A John Deere Publication
Two farmers smiling at each other in a livestock barn

When Abi Reetz and Steve Brake get together, light-hearted banter follows. "I had no idea she would ride in a tractor all day long with somebody like me," says Steve. "I didn't," jests Abi, "because I drove 90% of the time!"

Agriculture   February 01, 2024

Two of a Kind


How two neighbors united during a trying time.

Abi Reetz glanced down at her phone while riding in a tractor driven by Steve Brake on a bluebird day in September 2022.

"Suddenly, she looked at me, punched me in the shoulder and asked, 'What did you do?'" says the Wilmont, Minnesota, farmer.

Plenty. But then again, so did the high school student Abi.

Best driveway in town. Steve and his wife Mary moved from a nearby farm to Wilmont in 2017. That's where they met their next-door neighbor, Abi.

"One day, my two sisters and I wanted to chalk their driveway, and they let us," says Abi. "They had the best driveway in town."

Friendship quickly bloomed. "It was great to have them entertaining us, sitting on the deck, and watching TV," says Mary.

One day, Steve asked Abi if she wanted to ride in his tractor and learn how to run a ripper.

That would have to wait, though. Steve started suffering severe pain in his neck, shoulders and hands accompanied by double vision in October 2021.

"I kept getting worse each day," he says. "I couldn't get out of bed, couldn't eat. A [Catholic] priest gave me last rites."

A neurologist at the Mayo Clinic in Rochester, Minnesota, finally diagnosed Steve with Miller Fisher Syndrome, a rare and debilitating nerve disease.

"I had to learn how to talk again through speech therapy," he says. This was accompanied by vision, physical, and occupational therapy.

Steve has mostly recovered, although the numbness in his hands and feet may never leave.

Abi didn't forget Steve during his illness. She and her sister Morgan shot videos of their local elevator manager giving Steve market updates, using a corn cob to act as a microphone.

As Steve recovered, Abi volunteered to read screens in the cab with him as he drove a tractor. Eventually, she drove the tractor with Steve in the buddy seat.

"I didn't take her seriously at first, that a kid next door could drive one of these big tractors," he says. "But one day, I asked her to drive because I was struggling with no stamina. I'm a guy who likes to teach, so I gave her instructions on how to drive. One day, her hand came up to my face while I was talking and she told me, 'I'm the driver here!'

"That's when I named her the tractor princess!" he adds.

Abi spent every weekday evening and weekend during field work season riding in and driving tractors with Steve. She'd exit the tractor to pick rocks when he couldn't due to lack of balance. Eventually, she drove a tractor pulling a grain cart at harvest.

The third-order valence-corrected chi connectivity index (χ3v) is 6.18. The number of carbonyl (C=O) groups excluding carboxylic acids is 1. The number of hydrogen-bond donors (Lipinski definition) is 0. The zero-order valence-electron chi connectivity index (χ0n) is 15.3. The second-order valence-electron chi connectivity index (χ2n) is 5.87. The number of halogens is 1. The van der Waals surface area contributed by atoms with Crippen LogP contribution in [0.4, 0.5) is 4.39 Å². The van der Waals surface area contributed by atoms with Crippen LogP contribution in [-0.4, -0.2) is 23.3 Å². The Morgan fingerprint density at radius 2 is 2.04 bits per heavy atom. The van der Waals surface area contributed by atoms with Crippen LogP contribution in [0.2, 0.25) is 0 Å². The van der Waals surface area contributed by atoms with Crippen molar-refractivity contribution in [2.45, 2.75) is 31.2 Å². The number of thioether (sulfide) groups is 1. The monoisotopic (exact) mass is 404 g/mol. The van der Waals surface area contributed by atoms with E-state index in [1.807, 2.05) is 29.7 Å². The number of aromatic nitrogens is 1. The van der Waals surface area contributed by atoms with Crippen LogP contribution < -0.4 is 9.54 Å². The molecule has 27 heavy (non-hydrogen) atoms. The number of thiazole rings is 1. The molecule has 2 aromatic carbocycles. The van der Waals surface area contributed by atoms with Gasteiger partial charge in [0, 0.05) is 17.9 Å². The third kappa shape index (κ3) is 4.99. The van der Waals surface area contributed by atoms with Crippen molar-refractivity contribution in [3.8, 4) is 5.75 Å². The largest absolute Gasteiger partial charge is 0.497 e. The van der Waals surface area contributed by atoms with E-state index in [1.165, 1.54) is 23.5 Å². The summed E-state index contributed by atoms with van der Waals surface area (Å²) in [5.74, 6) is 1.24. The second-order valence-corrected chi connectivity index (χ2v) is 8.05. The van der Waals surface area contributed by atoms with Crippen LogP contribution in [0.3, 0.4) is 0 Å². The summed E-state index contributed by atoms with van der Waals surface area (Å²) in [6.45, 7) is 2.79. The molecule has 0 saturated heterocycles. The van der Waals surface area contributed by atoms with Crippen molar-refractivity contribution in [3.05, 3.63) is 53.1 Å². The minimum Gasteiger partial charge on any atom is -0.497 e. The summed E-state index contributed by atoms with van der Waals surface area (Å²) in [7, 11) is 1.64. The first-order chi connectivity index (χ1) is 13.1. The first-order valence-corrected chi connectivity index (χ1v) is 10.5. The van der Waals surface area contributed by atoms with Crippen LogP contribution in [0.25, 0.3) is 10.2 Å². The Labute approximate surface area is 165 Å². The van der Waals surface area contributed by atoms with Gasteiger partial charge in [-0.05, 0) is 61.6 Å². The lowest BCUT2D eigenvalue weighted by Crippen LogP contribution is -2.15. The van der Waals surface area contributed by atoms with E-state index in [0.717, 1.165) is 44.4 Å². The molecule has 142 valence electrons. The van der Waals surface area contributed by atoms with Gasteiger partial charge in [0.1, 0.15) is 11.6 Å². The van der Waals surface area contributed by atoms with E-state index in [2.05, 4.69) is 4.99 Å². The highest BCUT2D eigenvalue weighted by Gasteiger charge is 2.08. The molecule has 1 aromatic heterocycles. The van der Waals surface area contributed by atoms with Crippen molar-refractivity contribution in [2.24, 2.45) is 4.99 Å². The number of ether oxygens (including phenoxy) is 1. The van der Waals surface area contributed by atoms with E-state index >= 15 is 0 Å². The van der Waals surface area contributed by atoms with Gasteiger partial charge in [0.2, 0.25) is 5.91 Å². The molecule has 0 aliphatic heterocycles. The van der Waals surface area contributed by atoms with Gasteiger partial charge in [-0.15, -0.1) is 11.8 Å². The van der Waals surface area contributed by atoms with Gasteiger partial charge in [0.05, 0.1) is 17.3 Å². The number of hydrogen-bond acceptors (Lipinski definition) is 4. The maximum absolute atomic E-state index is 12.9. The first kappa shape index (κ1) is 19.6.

"We talked a lot in the tractor," says Steve. "Every day, I'd ask her how her day at school went and if she had her homework done."

"That was always a 'nope!'" jests Abi.

Conversations often revolved around her future. Steve encouraged her to further her education, which she is doing this year at South Dakota State University.

Social connections through neighboring have numerous mental and physical health benefits, says Cap Bendixsen, director of the National Farm Medicine Center for the Marshfield Clinic in Marshfield, Wisconsin.

"Those who have stronger social bonds are 50% more likely to survive serious illnesses and other medical conditions," he says.

Beyond the comfort zone. Flash back to that tractor cab conversation in September 2022. Steve listened to Bishop Robert Barron, who heads the Diocese of Winona-Rochester in Minnesota, speak at Abi's confirmation a few days earlier. Barron discussed Marvel Comics superheroes, complete with super strength and flowing capes.

"But he said that many times, superheroes are just normal human beings who go beyond their comfort zone," says Steve. "That night, I wrote a letter to Abi's school, telling them she was my superhero because of all the things she did for me."

The school posted Steve's letter on its Facebook page. Abi discovered on that September day that the Facebook post garnered several thousand likes and comments. The interest later spawned several media stories.

"I often think of what it would have been like without her helping me," says Steve.

"Without Abi, Steve wouldn't have been able to do field work, since I was handling everything else going on in our lives," adds Mary. "Whenever she wanted to ride with Steve, I said, please do!"

Bishop Barron is right. Superheroes don't just reside in comic books or movies. They may just live next door. ‡

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